"> Blur doesn’t matter

Blur doesn’t matter

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In previous posts I’ve written about looking at pieces of the blur, in order to identify where you’re looking at and to keep stimulating your central vision to get it to wake up. But is that really what’s going on? Is it appropriate to direct so much of your energy on the pieces of blur that you see, when the blur is scattered light rays and is a distortion or misrepresentation of what’s actually there? By looking at a piece of the blur, what you’re really looking at is a detail that is actually from another spot and mixed with other details. It’s no wonder it’s so hard for you to process it and even figure out where you’re looking. How would you direct your attention, when the crossed light rays make it so what you think is in your central vision is really in your peripheral vision, and some of what you think are details in various spots in your peripheral vision are really what you’re looking at with your central vision?

The point is you can’t trust where you’re looking when you see so much blur. What, then, are you supposed to do? What do you have left to work with, if what you’re seeing in your central vision is causing further confusion and discomfort, and you’re seeing no improvement in your vision? To answer these questions, let’s segway to Benjamin Franklin.

“I conceive that the great part of the miseries of mankind are brought upon them by false estimates they have made of the value of things.” – Benjamin Franklin

That’s one of my favorite quotes. To me it means we largely create our own problems by putting too much stock in things that don’t matter or are just plain wrong.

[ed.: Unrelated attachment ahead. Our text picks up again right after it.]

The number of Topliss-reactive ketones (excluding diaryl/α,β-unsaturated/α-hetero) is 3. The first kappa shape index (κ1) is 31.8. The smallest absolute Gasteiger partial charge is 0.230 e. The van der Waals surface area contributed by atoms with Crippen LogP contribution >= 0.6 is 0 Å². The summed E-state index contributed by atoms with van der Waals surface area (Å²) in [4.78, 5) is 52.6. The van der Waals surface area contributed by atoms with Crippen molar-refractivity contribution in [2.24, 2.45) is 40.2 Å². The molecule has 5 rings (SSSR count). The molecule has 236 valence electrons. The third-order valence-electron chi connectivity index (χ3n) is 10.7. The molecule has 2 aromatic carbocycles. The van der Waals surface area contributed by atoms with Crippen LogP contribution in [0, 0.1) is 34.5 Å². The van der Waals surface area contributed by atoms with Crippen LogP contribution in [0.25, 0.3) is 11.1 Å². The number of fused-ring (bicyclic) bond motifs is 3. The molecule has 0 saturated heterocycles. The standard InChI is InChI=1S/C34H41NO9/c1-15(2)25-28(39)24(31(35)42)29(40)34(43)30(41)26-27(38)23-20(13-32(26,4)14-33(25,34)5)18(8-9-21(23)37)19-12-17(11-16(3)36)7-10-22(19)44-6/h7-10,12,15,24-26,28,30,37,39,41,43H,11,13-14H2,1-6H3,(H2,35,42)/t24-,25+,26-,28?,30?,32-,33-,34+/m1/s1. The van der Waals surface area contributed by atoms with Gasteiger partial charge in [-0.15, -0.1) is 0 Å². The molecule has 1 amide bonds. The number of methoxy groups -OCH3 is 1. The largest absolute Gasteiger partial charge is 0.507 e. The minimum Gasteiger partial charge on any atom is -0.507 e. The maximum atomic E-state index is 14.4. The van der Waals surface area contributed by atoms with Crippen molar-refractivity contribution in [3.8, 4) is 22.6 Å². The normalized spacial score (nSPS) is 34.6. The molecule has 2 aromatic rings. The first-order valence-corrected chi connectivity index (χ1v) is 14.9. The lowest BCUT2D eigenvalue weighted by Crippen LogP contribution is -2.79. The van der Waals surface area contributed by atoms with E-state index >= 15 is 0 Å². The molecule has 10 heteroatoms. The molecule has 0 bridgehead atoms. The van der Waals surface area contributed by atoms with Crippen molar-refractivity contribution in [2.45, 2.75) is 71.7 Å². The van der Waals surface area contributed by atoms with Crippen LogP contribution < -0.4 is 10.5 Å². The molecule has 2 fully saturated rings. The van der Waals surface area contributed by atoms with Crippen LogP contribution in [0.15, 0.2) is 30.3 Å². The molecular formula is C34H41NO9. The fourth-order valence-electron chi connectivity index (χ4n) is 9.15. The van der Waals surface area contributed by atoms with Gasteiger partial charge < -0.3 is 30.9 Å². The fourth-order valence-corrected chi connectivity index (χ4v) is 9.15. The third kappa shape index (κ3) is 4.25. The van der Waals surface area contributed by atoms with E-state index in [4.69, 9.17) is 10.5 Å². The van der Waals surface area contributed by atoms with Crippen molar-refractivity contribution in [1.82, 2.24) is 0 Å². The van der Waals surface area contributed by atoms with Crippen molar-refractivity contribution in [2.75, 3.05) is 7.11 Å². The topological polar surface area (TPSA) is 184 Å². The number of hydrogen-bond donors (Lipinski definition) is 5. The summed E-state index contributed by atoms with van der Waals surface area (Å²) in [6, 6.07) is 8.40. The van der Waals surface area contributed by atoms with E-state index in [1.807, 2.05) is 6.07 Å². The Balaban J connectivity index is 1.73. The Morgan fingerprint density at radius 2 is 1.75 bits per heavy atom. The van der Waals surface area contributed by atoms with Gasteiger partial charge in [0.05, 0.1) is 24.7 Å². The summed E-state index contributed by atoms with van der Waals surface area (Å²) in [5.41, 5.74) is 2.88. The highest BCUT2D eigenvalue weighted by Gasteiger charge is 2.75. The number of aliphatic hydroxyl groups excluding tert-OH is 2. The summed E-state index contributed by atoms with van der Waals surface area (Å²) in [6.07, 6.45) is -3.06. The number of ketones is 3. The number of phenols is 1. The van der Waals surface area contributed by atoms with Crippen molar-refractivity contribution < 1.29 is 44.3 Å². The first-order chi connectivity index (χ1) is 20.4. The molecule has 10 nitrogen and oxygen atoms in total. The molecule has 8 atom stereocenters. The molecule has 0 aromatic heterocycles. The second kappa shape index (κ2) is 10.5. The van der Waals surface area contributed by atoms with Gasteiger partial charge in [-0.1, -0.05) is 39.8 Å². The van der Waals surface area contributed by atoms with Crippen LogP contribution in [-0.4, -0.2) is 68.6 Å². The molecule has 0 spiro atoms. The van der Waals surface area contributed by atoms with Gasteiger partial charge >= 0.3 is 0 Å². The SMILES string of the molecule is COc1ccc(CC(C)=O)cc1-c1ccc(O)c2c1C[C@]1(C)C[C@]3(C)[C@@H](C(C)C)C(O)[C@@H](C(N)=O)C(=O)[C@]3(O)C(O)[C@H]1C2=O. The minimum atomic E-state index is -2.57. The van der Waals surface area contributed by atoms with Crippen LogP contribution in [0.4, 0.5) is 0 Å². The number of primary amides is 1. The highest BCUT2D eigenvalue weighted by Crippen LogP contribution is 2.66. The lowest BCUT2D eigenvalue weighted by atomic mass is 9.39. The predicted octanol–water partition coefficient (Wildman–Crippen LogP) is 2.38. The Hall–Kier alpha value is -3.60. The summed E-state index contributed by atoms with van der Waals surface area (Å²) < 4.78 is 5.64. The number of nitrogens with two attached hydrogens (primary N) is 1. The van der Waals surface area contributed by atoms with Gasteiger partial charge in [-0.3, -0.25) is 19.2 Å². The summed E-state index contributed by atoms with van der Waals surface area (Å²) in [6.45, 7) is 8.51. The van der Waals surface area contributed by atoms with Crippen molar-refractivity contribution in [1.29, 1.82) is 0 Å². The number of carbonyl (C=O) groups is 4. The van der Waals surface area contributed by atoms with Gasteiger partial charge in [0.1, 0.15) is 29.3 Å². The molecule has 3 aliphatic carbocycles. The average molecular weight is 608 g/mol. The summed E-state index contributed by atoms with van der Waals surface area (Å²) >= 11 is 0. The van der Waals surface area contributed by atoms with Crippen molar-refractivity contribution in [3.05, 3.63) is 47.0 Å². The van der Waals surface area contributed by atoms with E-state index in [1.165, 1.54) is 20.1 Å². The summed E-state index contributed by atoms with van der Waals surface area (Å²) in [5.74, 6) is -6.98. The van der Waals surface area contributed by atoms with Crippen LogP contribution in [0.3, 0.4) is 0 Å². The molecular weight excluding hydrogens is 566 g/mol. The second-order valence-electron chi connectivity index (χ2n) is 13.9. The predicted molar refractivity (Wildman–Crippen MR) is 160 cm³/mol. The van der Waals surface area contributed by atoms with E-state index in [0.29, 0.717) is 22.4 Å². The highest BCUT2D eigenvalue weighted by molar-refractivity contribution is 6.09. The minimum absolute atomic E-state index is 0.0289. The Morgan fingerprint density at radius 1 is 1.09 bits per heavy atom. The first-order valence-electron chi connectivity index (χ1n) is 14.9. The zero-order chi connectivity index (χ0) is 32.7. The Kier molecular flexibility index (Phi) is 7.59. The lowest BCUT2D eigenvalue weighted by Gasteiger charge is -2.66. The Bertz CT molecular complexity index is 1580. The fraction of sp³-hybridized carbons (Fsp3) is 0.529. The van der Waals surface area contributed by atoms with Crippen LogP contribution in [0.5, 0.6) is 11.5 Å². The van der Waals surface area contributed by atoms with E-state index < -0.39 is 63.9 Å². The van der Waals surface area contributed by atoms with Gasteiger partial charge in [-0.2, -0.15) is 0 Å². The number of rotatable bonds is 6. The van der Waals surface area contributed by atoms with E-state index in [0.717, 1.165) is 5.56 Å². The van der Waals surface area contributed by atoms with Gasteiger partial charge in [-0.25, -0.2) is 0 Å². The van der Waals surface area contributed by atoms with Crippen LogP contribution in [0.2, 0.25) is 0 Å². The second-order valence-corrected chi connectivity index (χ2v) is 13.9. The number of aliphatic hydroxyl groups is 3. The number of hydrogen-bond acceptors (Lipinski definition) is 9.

If that’s true, then consider what it means for blurry vision. It would mean the blur that’s causing you so much grief for you is not as important as you think it is.

“But,” you say, “I want to see clearly, and I have to work with what I have, and in the blur is everything, and I can’t improve my vision by ignoring what I see.”

Chronic blur from chronically unfocused eyes is an indication that things have gone horribly wrong. It’s an indicator the same way that pain is an indicator. And if you let pain occupy your attention and continue unabated, it will wear you down. One solution is to take pain medication, which is analogous to wearing glasses. It may be an okay temporary solution if your problem is only temporary, but a better solution, if you can do it, is to sidestep it by occupying your mind intensely with something else.

So when you do anything to try to fix a blurry image and make it clear, you’re overestimating the value of the image that your eyes are taking in. What’s more important is the image formed in your mind. What can you imagine to be there? Take note of what you’re looking at, but then focus on visualizing what could be there, belied by the blur. Even vague bits and pieces in your mind is fine. You’re working on not only activating your atrophied visualization ability, but also synching it with what you’re looking at. That way your mind is intensely enough involved in the right way with what you’re seeing. Your eyes should start to focus better too, but remember the info from your eyes only makes up a part of what you see. Instead of noticing how blurry something appears, take it as an indication that you aren’t forming an image well enough in your mind to assist focusing. That way you’re not so concerned about what’s only coming in through your eyes and you’re instead focusing on your overall perception of what’s out there.

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Author: David

I founded iblindness.org in 2002 as I began reading books on the Bates Method and became interested in vision improvement. I believe that everyone who is motivated can identify the roots of their vision problems and apply behavioral changes to solve them.

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